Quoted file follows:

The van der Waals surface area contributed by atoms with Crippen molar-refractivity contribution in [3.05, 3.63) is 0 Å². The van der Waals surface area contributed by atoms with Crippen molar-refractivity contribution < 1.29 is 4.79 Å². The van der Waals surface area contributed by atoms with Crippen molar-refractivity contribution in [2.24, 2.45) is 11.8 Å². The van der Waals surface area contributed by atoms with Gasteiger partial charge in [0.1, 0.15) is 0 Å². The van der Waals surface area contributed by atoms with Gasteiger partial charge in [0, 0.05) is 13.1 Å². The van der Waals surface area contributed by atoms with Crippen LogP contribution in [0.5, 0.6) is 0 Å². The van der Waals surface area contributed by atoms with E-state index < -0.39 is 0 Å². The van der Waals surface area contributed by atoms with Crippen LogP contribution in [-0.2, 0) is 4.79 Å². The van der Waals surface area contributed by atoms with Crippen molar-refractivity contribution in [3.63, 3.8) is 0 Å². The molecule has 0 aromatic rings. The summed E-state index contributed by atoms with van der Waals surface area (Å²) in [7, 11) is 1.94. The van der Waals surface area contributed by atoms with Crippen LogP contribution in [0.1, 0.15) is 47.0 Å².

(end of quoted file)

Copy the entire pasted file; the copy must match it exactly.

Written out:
The van der Waals surface area contributed by atoms with Crippen molar-refractivity contribution in [3.05, 3.63) is 0 Å². The van der Waals surface area contributed by atoms with Crippen molar-refractivity contribution < 1.29 is 4.79 Å². The van der Waals surface area contributed by atoms with Crippen molar-refractivity contribution in [2.24, 2.45) is 11.8 Å². The van der Waals surface area contributed by atoms with Gasteiger partial charge in [0.1, 0.15) is 0 Å². The van der Waals surface area contributed by atoms with Gasteiger partial charge in [0, 0.05) is 13.1 Å². The van der Waals surface area contributed by atoms with Crippen LogP contribution in [0.5, 0.6) is 0 Å². The van der Waals surface area contributed by atoms with E-state index < -0.39 is 0 Å². The van der Waals surface area contributed by atoms with Crippen LogP contribution in [-0.2, 0) is 4.79 Å². The van der Waals surface area contributed by atoms with Crippen molar-refractivity contribution in [3.63, 3.8) is 0 Å². The molecule has 0 aromatic rings. The summed E-state index contributed by atoms with van der Waals surface area (Å²) in [7, 11) is 1.94. The van der Waals surface area contributed by atoms with Crippen LogP contribution in [0.1, 0.15) is 47.0 Å².